Well, here we have it, kids. The first canonically queer Marvel Cinematic Universe lead is here, and of course, it’s none other than Loki.
And it isn’t an outside-of-canon “Dumbledore is gay” sort of deal, too. The reveal came during a moment in the third episode of “Loki,” which started off as a seemingly innocuous conversation between two versions of the god of mischief.
After hopping on a train to escape a moon in the Kree galaxy that’s bound to explode, Loki—the Tom Hiddleston one—chats with his companion, otherwise known as Lady Loki/Sylvie (played by Sophia Di Martino). The convo soon delves into the deeper side of things, as they end up talking about life and love.
“You’re a prince. Must’ve been would-be-princesses,” Sylvie says, after Loki asks her about any lovers waiting for her at the end of their escape route. She pauses, and possibly to enunciate the point, she says: “Or perhaps, another prince.”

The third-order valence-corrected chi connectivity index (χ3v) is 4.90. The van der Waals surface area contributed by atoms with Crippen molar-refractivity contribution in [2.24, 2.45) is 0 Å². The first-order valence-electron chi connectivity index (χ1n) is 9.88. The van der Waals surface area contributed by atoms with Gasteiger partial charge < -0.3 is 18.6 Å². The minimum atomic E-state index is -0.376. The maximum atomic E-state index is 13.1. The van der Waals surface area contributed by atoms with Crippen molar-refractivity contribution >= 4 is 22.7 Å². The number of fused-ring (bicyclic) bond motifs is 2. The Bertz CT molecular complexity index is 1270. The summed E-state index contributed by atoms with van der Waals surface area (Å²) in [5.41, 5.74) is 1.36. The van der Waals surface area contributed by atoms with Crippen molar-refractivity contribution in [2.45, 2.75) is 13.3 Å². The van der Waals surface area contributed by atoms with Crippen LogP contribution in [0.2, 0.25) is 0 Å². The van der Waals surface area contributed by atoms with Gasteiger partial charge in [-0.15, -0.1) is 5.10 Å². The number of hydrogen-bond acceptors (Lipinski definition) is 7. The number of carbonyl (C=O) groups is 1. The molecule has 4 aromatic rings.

“A bit of both. I suspect the same as you,” Loki responds.
While it feels like a passing moment, the scene in question is bathed in textbook bisexual lighting with pink, purple, and dark blue shades permeating the screen. “Loki’s” executive producer and director Kate Herron took to Twitter to acknowledge the moment as well, which she calls her “goal” since the beginning of her stint on the show.
“From the moment I joined @LokiOfficial it was very important to me, and my goal, to acknowledge Loki was bisexual,” she wrote. “It is a part of who he is and who I am too. I know this is a small step but I’m happy, and heart is so full, to say that this is now Canon in #mcu.”
From the moment I joined @LokiOfficial it was very important to me, and my goal, to acknowledge Loki was bisexual. It is a part of who he is and who I am too. I know this is a small step but I’m happy, and heart is so full, to say that this is now Canon in #mcu #Loki 💗💜💙 pic.twitter.com/lz3KJbewx8
— Kate Herron (@iamkateherron) June 23, 2021
For followers of the MCU, it may as well be the most clear-cut coming out we’re gonna get, at least in this phase. The comics version of Loki has skated around the subject, with the villain/antihero having previously mentioned that he didn’t share Earth’s “concept of sexual identity” back in 2013’s “Young Avengers.”
Still from “Loki”